Loan modifications, forbearance agreements, and repayment plans are different ways that borrowers can avoid foreclosure. Read on to learn the difference between these options and how they can help you if you're having trouble making your mortgage payments.
A loan modification is a permanent restructuring of the mortgage where one or more of the terms of a borrower's loan are changed to provide a more affordable payment. With a loan modification, the loan owner ("lender") might agree to do one of more of the following to reduce your monthly payment:
Generally, to be eligible for a loan modification, you must:
Required documentation will likely include:
Many different loan modification programs are available, including proprietary (in-house) loan modifications, as well as the Fannie Mae and Freddie Mac Flex Modification program.
If you're currently unable to afford your mortgage payment, and won’t be able to in the near future, a loan modification might be the ideal option to help you avoid foreclosure. (Read about how to get a loan modification. Also, be sure to learn the do's and don'ts when trying to get a modification.)
While a loan modification agreement is a permanent solution to unaffordable monthly payments, a forbearance agreement provides short-term relief for borrowers.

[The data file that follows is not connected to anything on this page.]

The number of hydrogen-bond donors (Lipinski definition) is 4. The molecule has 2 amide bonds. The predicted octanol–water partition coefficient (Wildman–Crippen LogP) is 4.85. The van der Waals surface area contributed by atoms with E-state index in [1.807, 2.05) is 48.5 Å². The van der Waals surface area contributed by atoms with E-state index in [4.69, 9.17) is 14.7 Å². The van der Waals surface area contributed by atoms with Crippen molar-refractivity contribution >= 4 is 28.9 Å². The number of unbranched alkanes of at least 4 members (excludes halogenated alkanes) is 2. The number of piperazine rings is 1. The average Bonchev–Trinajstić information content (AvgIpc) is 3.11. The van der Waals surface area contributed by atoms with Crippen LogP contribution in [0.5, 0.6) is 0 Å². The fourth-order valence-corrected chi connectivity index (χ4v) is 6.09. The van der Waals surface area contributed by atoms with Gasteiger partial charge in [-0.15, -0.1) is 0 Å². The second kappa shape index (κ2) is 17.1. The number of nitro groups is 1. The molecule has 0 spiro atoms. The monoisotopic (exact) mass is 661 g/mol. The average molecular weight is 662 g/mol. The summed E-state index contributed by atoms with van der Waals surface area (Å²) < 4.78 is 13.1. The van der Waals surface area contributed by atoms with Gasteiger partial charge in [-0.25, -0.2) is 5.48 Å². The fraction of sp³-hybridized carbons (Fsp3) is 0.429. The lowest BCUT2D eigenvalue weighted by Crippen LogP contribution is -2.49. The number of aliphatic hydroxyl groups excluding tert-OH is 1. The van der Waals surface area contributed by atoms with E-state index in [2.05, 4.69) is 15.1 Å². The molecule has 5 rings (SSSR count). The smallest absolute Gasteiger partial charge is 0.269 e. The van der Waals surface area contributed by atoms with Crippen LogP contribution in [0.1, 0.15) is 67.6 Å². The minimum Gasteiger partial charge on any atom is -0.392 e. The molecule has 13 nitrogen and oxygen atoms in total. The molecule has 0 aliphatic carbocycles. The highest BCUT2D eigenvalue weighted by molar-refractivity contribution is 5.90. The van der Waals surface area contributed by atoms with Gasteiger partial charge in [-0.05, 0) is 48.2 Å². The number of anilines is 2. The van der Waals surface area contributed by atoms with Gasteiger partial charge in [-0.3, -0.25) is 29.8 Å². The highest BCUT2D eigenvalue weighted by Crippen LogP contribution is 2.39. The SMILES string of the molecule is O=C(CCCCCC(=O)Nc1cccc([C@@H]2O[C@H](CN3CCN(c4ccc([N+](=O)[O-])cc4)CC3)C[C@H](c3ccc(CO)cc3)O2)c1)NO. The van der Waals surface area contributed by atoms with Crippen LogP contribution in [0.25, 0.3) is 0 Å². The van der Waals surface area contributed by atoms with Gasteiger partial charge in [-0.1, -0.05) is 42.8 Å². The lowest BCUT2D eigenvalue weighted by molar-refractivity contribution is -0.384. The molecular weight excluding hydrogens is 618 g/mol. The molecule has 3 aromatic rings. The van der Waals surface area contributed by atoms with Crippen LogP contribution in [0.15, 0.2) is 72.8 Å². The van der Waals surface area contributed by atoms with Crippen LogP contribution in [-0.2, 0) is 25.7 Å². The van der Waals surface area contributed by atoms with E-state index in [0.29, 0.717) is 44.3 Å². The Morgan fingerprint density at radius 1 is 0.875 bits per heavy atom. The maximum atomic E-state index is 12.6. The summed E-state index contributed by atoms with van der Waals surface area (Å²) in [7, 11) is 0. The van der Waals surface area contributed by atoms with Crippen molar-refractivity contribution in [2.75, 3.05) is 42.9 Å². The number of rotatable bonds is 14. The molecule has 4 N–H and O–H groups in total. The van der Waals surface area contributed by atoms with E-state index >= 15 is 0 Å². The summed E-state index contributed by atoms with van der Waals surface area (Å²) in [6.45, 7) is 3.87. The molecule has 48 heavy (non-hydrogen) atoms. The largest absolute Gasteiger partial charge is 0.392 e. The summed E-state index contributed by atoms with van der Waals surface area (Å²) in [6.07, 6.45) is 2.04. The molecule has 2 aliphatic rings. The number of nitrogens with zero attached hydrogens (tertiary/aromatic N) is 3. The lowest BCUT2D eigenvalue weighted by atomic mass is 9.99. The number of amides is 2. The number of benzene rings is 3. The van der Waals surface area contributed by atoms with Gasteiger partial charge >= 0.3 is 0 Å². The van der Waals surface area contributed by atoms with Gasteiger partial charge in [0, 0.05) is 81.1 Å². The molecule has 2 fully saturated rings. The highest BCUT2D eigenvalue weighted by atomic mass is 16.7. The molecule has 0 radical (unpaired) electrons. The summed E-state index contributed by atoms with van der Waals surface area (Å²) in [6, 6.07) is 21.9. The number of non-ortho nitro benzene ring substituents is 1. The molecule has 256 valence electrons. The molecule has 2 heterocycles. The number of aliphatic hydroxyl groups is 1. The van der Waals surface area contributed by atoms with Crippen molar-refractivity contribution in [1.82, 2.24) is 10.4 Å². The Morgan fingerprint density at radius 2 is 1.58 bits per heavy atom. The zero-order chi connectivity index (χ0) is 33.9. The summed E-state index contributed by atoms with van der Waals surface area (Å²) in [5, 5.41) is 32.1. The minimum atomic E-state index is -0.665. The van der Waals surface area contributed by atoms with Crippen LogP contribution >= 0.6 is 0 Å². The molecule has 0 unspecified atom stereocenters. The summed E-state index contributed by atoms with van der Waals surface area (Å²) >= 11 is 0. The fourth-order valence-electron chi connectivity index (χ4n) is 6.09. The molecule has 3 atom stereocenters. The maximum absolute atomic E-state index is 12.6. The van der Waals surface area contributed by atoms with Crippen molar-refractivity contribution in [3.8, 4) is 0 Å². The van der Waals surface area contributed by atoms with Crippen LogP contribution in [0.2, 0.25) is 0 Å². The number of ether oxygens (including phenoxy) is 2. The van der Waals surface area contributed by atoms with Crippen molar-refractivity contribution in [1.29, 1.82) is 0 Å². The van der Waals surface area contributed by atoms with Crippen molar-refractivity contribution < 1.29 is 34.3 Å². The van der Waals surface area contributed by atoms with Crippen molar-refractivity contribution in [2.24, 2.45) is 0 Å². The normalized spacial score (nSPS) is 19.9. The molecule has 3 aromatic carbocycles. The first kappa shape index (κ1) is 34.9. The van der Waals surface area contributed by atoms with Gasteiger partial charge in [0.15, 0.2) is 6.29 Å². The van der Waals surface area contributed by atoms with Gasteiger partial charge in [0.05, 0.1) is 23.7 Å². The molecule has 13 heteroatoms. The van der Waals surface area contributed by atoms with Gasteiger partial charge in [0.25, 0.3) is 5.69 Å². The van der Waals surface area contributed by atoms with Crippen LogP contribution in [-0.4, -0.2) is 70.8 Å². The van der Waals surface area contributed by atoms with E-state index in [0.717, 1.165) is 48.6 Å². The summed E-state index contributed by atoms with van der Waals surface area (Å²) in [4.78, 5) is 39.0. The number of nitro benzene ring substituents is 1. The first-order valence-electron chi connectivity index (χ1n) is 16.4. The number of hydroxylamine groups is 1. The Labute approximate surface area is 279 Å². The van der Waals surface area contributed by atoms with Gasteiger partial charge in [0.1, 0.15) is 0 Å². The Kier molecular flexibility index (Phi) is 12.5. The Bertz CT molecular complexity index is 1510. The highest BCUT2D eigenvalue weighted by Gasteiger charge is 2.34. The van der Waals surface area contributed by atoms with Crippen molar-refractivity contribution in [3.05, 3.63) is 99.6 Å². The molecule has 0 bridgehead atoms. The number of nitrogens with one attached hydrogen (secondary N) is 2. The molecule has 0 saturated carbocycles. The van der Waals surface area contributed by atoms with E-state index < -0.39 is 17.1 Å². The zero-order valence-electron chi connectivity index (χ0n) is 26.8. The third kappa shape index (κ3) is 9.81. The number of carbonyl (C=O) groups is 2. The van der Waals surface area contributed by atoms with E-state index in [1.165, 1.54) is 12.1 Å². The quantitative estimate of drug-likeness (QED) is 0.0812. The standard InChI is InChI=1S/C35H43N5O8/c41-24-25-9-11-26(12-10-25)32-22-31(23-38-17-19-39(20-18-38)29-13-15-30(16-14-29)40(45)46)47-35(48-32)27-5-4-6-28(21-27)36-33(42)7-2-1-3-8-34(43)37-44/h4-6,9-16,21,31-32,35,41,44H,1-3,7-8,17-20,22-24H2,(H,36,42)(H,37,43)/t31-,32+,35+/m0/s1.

With a forbearance agreement, the lender agrees to reduce or suspend mortgage payments for a certain period of time and not to initiate a foreclosure during the forbearance period. In exchange, the borrower must resume the full payment at the end of the forbearance period, plus pay an additional amount to get current on the missed payments, including principal, interest, taxes, and insurance. The specific terms of a forbearance agreement will vary from lender to lender.
If a temporary hardship causes you to fall behind in your mortgage payments, a forbearance agreement might allow you to avoid foreclosure until your situation gets better. In some cases, the lender might be able to extend the forbearance period if your hardship is not resolved by the end of the forbearance period to accommodate your situation.
In forbearance agreement, unlike a repayment plan, the lender agrees in advance for you to miss or reduce your payments for a set period of time.
If you’ve missed some of your mortgage payments due to a temporary hardship, a repayment plan may provide a way to catch up once your finances are back in order. A repayment plan is an agreement to spread the past due amount over a specific period of time.
Here’s how a repayment plan works:
This option lets you pay off the delinquency over a period of time. The length of a repayment plan will vary depending on the amount past due and on how much you can afford to pay each month, among other things. A three- to six-month repayment period is typical.
If you want to learn more about alternatives to foreclosure, consider talking to a foreclosure attorney or a HUD-approved housing counselor. (Learn about the benefits of using a HUD-approved housing counselor.)